In computer science, lazy deletion refers to a method of deleting elements from a hash table that uses open addressing. In this method, deletions are done by marking an element as deleted, rather than erasing it entirely. Deleted locations are treated as empty when inserting and as occupied during a search.
The problem with this scheme is that as the number of delete/insert operations increases the cost of a successful search increases. To improve this, when an element is searched and found in the table, the element is relocated to the first location marked for deletion that was probed during the search. Instead of finding an element to relocate when the deletion occurs, the relocation occurs lazily during the next search.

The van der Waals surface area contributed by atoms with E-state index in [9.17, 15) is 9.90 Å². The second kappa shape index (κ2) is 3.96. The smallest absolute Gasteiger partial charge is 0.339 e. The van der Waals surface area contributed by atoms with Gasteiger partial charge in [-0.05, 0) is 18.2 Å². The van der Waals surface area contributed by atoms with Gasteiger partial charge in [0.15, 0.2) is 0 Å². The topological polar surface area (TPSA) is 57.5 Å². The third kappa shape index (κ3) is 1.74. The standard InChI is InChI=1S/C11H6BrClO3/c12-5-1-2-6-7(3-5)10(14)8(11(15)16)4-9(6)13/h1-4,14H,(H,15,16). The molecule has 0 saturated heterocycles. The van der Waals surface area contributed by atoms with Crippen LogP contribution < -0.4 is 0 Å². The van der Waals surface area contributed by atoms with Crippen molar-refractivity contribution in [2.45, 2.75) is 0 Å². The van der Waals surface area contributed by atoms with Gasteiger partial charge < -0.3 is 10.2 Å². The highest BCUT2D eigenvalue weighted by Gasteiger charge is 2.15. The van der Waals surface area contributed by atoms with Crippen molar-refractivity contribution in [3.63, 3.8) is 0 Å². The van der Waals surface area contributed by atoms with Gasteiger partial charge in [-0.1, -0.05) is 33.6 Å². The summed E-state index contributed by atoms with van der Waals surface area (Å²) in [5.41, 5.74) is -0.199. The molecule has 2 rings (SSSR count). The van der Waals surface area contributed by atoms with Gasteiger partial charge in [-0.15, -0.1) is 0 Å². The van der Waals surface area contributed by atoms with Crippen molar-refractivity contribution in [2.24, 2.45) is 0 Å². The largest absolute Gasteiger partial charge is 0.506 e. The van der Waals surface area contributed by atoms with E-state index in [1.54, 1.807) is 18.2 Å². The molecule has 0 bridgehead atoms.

Famous quotes containing the word lazy:
“my lazy little shadow, like an arrant sleepy-head,
Had stayed at home behind me and was fast asleep in bed.”
—Robert Louis Stevenson (18501894)